Some parents said yesterday that the government’s decision to close all schools in The Bahamas for a month will have significant impacts on their daily lives.
Martha Louis said she has three children who will be affected by the closure.
“That means that I have to look for a babysitter,” Louis told The Nassau Guardian.
“I don’t think I’m an essential staff at work because they just rolled out the BCP (business continuity plan) so, that means I might be able to stay with them for the whole month.
“But, if not, that means I would have to find someone to watch them, so, that means extra finance and extra groceries.”
She added, “As a parent, it’s a lot on us but we have to do it for our safety.”
Monita Varence, a 31-year-old mother of four, had similar sentiments as Louis.
“It’s rough but I think it’s for the best,” she said.
“Honestly, I think we should’ve been doing more beforehand, so I take it in stride. I understand what the government is trying to do. I agree with it.”
Varence said her job provides flexibility to stay with her children if needed.
However, she said she didn’t know if she could “make it work” if the closure lasts more than a month.
On Sunday, during a national address, Prime Minister Dr. Hubert Minnis said schools will close in light of the first confirmed case of COVID-19 in The Bahamas.
He said they will reopen Tuesday, April 14, noting that the minister of education will provide further information in a communication to Parliament tomorrow.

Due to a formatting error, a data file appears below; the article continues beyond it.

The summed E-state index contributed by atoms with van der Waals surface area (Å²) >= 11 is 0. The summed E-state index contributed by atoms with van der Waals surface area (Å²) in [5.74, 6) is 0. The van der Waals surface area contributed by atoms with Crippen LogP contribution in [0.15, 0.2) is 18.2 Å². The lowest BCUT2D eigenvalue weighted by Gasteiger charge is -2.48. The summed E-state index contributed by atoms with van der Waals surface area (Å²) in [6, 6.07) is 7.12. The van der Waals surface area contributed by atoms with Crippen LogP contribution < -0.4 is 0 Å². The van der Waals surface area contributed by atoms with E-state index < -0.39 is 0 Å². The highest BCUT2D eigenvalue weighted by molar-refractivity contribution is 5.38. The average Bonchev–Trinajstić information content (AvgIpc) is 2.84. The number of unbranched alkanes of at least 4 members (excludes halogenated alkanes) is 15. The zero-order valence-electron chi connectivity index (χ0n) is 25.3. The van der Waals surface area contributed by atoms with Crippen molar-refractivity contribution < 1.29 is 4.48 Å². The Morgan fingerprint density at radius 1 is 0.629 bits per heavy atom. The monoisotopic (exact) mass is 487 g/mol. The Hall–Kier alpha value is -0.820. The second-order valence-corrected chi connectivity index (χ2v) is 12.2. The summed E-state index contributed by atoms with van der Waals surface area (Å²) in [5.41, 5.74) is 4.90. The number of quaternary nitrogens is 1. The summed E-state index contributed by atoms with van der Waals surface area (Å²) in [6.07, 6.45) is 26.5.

Ednel Edgecombe, a father of two, said he wasn’t impacted by the prime minister’s announcement.
“Even if the school hadn’t closed, I would’ve been pulling the kids out today,” he said.
“To me, school is a germ pit on the whole. Anything that goes around, the kids normally come home with it. So, to avoid them being at risk, I needed to pull them out of school.”
Asked if he was worried how the closure will impact his children’s education, Edgecombe replied, “I’d rather have them home alive and back a little bit than have them in school risking their lives.”
Flo Turner, the mother of a 12-year-old, said the government needs to cancel Easter break following the one month school closure.
“I am especially worried if the schools are then going to have Easter break, that’s going to be a problem for me,” she said.
“So, I think this should be their Easter break now.”
Meanwhile, Cyntyche Smith, a teacher, said she wasn’t concerned about her grandchildren having another break after the closure.
While applauding the government’s initiative, she said she has “been loving” spending the time with her grandchildren.
“You see, I’m an educator, so, I keep them engaged while I’m home,” Smith told The Guardian.
She said she isn’t concerned that the school closure will hold her grandchildren back academically.
“No, because technology is so advanced, we can shoot work for them to do,” Smith said.